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Shared mechanisms between coronary heart disease and depression: findings from a large UK general population-based cohort

A Correction to this article was published on 17 August 2020

This article has been updated


While comorbidity between coronary heart disease (CHD) and depression is evident, it is unclear whether the two diseases have shared underlying mechanisms. We performed a range of analyses in 367,703 unrelated middle-aged participants of European ancestry from UK Biobank, a population-based cohort study, to assess whether comorbidity is primarily due to genetic or environmental factors, and to test whether cardiovascular risk factors and CHD are likely to be causally related to depression using Mendelian randomization. We showed family history of heart disease was associated with a 20% increase in depression risk (95% confidence interval [CI] 16–24%, p < 0.0001), but a genetic risk score that is strongly associated with CHD risk was not associated with depression. An increase of 1 standard deviation in the CHD genetic risk score was associated with 71% higher CHD risk, but 1% higher depression risk (95% CI 0–3%; p = 0.11). Mendelian randomization analyses suggested that triglycerides, interleukin-6 (IL-6), and C-reactive protein (CRP) are likely causal risk factors for depression. The odds ratio for depression per standard deviation increase in genetically-predicted triglycerides was 1.18 (95% CI 1.09–1.27; p = 2 × 10−5); per unit increase in genetically-predicted log-transformed IL-6 was 1.35 (95% CI 1.12–1.62; p = 0.0012); and per unit increase in genetically-predicted log-transformed CRP was 1.18 (95% CI 1.07–1.29; p = 0.0009). Our analyses suggest that comorbidity between depression and CHD arises largely from shared environmental factors. IL-6, CRP and triglycerides are likely to be causally linked with depression, so could be targets for treatment and prevention of depression.


Coronary heart disease (CHD) and depression are leading causes of disability in high-income countries, and are expected to become so globally by 2030 [1, 2]. There are three extensively replicated epidemiological observations regarding CHD and depression. First, these conditions are highly comorbid [3]. Second, depression is associated with increased risk of incident CHD [4, 5] and vice versa [6, 7]. Third, depression is a strong predictor of poor prognosis in people with CHD [4, 8]. However, there are also key unanswered questions particularly regarding potential mechanisms underlying this comorbidity. It is unclear whether the association between CHD and depression arises from largely shared genetic or environmental factors. Additionally, while risk factors for CHD are associated with depression in young [9] and older adults [10, 11], it is unclear whether these associations are causal. It is possible that the two illnesses are underpinned by one (or more) shared pathophysiologic mechanism, which manifests as distinct conditions in different organs (i.e., brain and heart).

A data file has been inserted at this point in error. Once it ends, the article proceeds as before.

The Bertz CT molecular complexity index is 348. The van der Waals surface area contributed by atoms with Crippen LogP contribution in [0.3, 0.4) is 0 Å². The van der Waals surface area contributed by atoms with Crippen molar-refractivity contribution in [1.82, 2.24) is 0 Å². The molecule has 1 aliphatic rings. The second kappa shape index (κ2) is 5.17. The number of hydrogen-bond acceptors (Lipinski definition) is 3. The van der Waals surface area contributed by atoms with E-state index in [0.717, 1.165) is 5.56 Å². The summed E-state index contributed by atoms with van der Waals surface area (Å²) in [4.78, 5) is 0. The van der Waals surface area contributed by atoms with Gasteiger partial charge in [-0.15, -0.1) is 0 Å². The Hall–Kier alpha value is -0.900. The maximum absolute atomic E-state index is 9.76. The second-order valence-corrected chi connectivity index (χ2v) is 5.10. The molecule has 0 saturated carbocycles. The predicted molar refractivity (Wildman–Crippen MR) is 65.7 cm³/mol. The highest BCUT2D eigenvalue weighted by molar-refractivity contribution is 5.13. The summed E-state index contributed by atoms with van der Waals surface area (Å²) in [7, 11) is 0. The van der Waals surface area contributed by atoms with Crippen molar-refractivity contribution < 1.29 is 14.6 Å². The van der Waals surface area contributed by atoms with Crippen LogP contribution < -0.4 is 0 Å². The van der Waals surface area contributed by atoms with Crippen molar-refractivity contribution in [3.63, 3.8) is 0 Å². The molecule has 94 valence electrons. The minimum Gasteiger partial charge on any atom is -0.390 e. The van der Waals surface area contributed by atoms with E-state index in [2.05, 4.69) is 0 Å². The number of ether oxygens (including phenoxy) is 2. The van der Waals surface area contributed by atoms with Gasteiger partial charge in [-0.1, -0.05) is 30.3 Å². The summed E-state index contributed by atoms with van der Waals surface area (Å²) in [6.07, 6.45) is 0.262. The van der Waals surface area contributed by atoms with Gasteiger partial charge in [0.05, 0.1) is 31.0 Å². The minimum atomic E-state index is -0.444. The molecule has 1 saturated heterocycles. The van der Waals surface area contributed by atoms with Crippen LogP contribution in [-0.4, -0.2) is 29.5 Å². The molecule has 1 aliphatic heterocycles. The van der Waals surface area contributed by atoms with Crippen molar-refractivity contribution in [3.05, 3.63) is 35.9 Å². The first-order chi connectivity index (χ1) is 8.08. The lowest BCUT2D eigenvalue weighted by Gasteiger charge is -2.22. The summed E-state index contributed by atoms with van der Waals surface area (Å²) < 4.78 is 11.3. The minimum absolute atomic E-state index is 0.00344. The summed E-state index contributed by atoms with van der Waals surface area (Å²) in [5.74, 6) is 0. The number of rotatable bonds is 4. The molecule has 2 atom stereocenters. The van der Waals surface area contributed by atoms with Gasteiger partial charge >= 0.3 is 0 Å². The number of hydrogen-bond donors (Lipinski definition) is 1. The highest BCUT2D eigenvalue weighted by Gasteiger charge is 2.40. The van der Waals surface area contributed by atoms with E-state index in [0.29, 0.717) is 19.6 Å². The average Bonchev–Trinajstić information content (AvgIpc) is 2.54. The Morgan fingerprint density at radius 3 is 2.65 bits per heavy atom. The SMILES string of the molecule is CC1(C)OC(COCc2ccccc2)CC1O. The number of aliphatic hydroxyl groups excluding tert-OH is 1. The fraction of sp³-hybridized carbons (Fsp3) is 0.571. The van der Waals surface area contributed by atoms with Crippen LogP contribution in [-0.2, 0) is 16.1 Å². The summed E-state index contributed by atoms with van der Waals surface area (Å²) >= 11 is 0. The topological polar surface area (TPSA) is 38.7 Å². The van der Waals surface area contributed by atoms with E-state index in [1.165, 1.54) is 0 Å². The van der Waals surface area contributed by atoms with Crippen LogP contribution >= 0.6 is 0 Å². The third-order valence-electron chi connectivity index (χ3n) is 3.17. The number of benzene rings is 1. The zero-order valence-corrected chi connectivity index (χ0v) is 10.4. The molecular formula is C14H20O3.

It was first reported over 50 years ago that around 40% of patients report depression after acute myocardial infarction [12]. Features of mild depression are present in up to two-thirds of patients after acute myocardial infarction [13], while severe depression is found in around 15% of CHD patients [14]. This association cannot be explained simply as a reaction to emotional trauma from a potentially life-threatening illness. It is clear that the relationship between CHD and depression has bidirectional aspects. Psychological factors including depression were strongly associated with myocardial infarction in the large, multinational, case-control INTERHEART study [15]. Meta-analyses of longitudinal studies confirm that depression is associated with incident CHD after controlling for lifestyle and other factors [4, 5]. Risk factors for CHD such as hyperlipidaemia, hypertension, diabetes and inflammatory markers are associated with risk of depression [9, 10]. These findings indicate that CHD and depression may have shared mechanisms.

However, common illnesses such as depression and CHD tend to cluster at population and individual levels [16], so to what extent this comorbidity is attributable to shared environmental or shared genetic factors is an outstanding question. Residual confounding could be an alternative explanation for previously reported associations between CHD risk factors and depression. Mendelian randomization is an epidemiological approach that uses genetic variants as instrumental variables to untangle the problems of reverse causation (as genetic variants are fixed at conception, hence genetically-predicted levels of risk factors must precede any event) and unmeasured confounding (as genetic variants are often specific in their associations with risk factors) [17]. If genetically-predicted values of a risk factor are associated with a disease outcome, then it is likely the association between the risk factor and outcome has a causal basis [18]. Even if measurement of the genetic variants or the exposure is made after depression diagnosis, genetic variants predispose individuals to lifelong changes in exposure levels, hence the exposure still precedes the outcome. Discovering common causal risk factors is clinically important as they could inform strategies for primary and secondary prevention. They could also inform further research into shared mechanisms for these comorbid conditions.

We have used UK Biobank, a large population-based cohort study in the United Kingdom, to examine links between probable lifetime major depression (moderate/severe) and risk of CHD. Our investigation consisted of three components. First, we assessed whether family history of heart disease was a predictor of depression. Second, we assessed whether genetic predisposition to CHD risk was a predictor of depression. Third, we performed Mendelian randomization analyses for CHD and various CHD risk factors to determine whether any of these was a causal risk factor for depression.

Subjects and methods

Data sources